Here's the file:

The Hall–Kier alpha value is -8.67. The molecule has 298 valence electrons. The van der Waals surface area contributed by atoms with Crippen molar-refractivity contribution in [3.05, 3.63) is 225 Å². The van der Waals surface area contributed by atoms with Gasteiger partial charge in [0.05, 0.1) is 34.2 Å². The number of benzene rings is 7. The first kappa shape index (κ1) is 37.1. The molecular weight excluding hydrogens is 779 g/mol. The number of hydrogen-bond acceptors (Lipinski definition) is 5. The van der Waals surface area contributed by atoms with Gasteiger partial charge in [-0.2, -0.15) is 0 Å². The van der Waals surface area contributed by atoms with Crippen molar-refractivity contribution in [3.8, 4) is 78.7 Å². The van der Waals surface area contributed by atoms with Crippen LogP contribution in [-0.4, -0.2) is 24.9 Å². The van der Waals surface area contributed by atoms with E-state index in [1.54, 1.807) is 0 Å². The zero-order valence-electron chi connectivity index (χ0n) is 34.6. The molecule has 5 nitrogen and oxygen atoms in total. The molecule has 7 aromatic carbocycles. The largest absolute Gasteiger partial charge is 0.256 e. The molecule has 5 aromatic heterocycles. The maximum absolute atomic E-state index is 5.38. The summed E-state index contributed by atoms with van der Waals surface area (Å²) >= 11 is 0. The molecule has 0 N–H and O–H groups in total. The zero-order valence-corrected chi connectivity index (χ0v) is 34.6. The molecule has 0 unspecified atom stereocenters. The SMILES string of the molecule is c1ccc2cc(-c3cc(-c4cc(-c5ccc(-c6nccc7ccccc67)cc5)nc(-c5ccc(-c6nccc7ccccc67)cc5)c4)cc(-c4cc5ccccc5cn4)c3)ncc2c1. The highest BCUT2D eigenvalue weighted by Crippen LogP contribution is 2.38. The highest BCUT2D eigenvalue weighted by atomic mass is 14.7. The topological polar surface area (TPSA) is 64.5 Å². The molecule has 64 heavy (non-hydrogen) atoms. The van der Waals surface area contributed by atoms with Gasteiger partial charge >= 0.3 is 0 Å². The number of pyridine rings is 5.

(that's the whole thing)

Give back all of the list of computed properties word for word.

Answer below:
The Hall–Kier alpha value is -8.67. The molecule has 298 valence electrons. The van der Waals surface area contributed by atoms with Crippen molar-refractivity contribution in [3.05, 3.63) is 225 Å². The van der Waals surface area contributed by atoms with Gasteiger partial charge in [0.05, 0.1) is 34.2 Å². The number of benzene rings is 7. The first kappa shape index (κ1) is 37.1. The molecular weight excluding hydrogens is 779 g/mol. The number of hydrogen-bond acceptors (Lipinski definition) is 5. The van der Waals surface area contributed by atoms with Gasteiger partial charge in [-0.2, -0.15) is 0 Å². The van der Waals surface area contributed by atoms with Crippen molar-refractivity contribution in [3.8, 4) is 78.7 Å². The van der Waals surface area contributed by atoms with Crippen LogP contribution in [-0.4, -0.2) is 24.9 Å². The van der Waals surface area contributed by atoms with E-state index in [1.54, 1.807) is 0 Å². The zero-order valence-electron chi connectivity index (χ0n) is 34.6. The molecule has 5 nitrogen and oxygen atoms in total. The molecule has 7 aromatic carbocycles. The largest absolute Gasteiger partial charge is 0.256 e. The molecule has 5 aromatic heterocycles. The maximum absolute atomic E-state index is 5.38. The summed E-state index contributed by atoms with van der Waals surface area (Å²) >= 11 is 0. The molecule has 0 N–H and O–H groups in total. The zero-order valence-corrected chi connectivity index (χ0v) is 34.6. The molecule has 0 unspecified atom stereocenters. The SMILES string of the molecule is c1ccc2cc(-c3cc(-c4cc(-c5ccc(-c6nccc7ccccc67)cc5)nc(-c5ccc(-c6nccc7ccccc67)cc5)c4)cc(-c4cc5ccccc5cn4)c3)ncc2c1. The highest BCUT2D eigenvalue weighted by Crippen LogP contribution is 2.38. The highest BCUT2D eigenvalue weighted by atomic mass is 14.7. The topological polar surface area (TPSA) is 64.5 Å². The molecule has 64 heavy (non-hydrogen) atoms. The van der Waals surface area contributed by atoms with Gasteiger partial charge >= 0.3 is 0 Å². The number of pyridine rings is 5.